Sid Ryan

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Sid Ryan
Sidryan.jpg
Ryan speaking at a rally at Queen's Park in Toronto
President of the Ontario Federation of Labour
Incumbent
Assumed office
November 2009
Preceded by Wayne Samuelson
President of CUPE Ontario
In office
1992–2009
Personal details
Born 1952 (age 61–62)
Dublin, Ireland
Political party New Democratic Party

Patrick Cyril "Sid" Ryan (born 1952, in Dublin, Ireland) is president of the Ontario Federation of Labour and a longtime Canadian labour union leader and politician.

Biography[edit]

Sid Ryan is well known for his political and social activism both locally and internationally.

Born in Dublin, Republic of Ireland, and third eldest of ten children,[1] Ryan emigrated to Canada at age 23. He and his wife Sheila have three daughters: Lisa, Susie, and Amanda.

Ryan helped to organize a United Steelworkers of America (USWA) local where he worked shortly after arriving in Canada. He has been a Canadian Union of Public Employees (CUPE) activist since he went to work for Ontario Hydro in 1976. He served as CUPE Ontario president from 1992 to 2009, representing 225,000 workers in the public sector. CUPE is the Canada's largest and fastest growing union with nearly 600,000 members. CUPE Ontario is the largest provincial division. Ryan also served as general vice-president of CUPE National until 2009.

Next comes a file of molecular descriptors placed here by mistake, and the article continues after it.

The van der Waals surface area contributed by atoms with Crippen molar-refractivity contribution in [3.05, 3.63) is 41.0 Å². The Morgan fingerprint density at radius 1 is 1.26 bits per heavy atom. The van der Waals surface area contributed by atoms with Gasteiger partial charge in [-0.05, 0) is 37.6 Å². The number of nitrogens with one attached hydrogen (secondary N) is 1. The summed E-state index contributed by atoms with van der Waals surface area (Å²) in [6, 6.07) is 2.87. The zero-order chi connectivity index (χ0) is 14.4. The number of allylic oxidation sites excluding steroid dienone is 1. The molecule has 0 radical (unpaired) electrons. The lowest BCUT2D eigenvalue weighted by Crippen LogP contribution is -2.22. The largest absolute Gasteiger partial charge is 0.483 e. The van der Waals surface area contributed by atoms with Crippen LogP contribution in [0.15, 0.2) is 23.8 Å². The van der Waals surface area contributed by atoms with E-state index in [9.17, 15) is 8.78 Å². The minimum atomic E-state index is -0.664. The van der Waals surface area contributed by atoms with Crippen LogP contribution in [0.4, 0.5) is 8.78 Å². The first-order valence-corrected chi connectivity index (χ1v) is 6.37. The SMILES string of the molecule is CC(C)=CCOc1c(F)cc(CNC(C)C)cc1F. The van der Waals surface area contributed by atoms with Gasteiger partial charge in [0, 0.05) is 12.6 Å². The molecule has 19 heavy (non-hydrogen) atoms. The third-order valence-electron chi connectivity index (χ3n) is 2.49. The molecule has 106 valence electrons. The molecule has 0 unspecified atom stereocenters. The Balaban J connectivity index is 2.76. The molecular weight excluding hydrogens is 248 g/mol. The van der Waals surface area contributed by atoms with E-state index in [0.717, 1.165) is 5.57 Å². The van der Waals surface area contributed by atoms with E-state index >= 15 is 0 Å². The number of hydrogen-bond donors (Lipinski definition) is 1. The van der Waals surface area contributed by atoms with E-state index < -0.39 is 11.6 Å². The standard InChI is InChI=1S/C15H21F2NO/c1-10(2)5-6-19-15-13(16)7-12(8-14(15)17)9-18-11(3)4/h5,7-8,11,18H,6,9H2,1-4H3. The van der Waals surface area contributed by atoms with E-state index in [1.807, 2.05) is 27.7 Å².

Under Ryan’s leadership, CUPE Ontario focused on issues such as privatization, forced mergers, cutbacks, and restructuring. Ryan continues to lead major campaigns and proactively influence policy and legislative decisions in health care, municipal, school board, social service, and university sectors. He is a proponent of increasing the accessibility of university education across Ontario.

Ryan appears regularly on Michael Coren Live and CHEX-TV Durham, and writes a bi-weekly column for the Toronto Sun. He is also a frequent guest on TVOntario’s current affairs programs. He is a frequent speaker in the Canadian labour movement.

Ryan has been recruited by Human rights groups to act as a Canadian peace observer in Northern Ireland, to march alongside members of the United Farm Workers in California and to lobby Texas politicians for a commutation of Stanley Faulder's death sentence.

He has worked for the New Democratic Party during every election since arriving in Canada. He ran for the party provincially in 1999, 2003 and 2007, as well as federally in 2004 and 2006. He is the recipient of the Canada 125 Medal, presented to Canadian citizens for their contributions to the good of the community and society in general.[2]

In November 2009, Ryan was acclaimed to the position of president of the Ontario Federation of Labour.

Work with New Democratic Party[edit]

In addition to his union activities, Ryan has been involved with the New Democratic Party (NDP) since the 1980s. He has served on the Ontario NDP's provincial council and Environment committee, and is a former president of the Durham Centre riding association.

Ryan's affiliation with the Ontario NDP became tenuous in the early 1990s, when some felt that the party had moved to the right under Bob Rae's leadership. On one occasion, he referred to the Rae government's Social Contract bill as the most anti-labour piece of legislation he had ever seen. He has since re-aligned himself with the provincial party under Howard Hampton's largely unsuccessful leadership.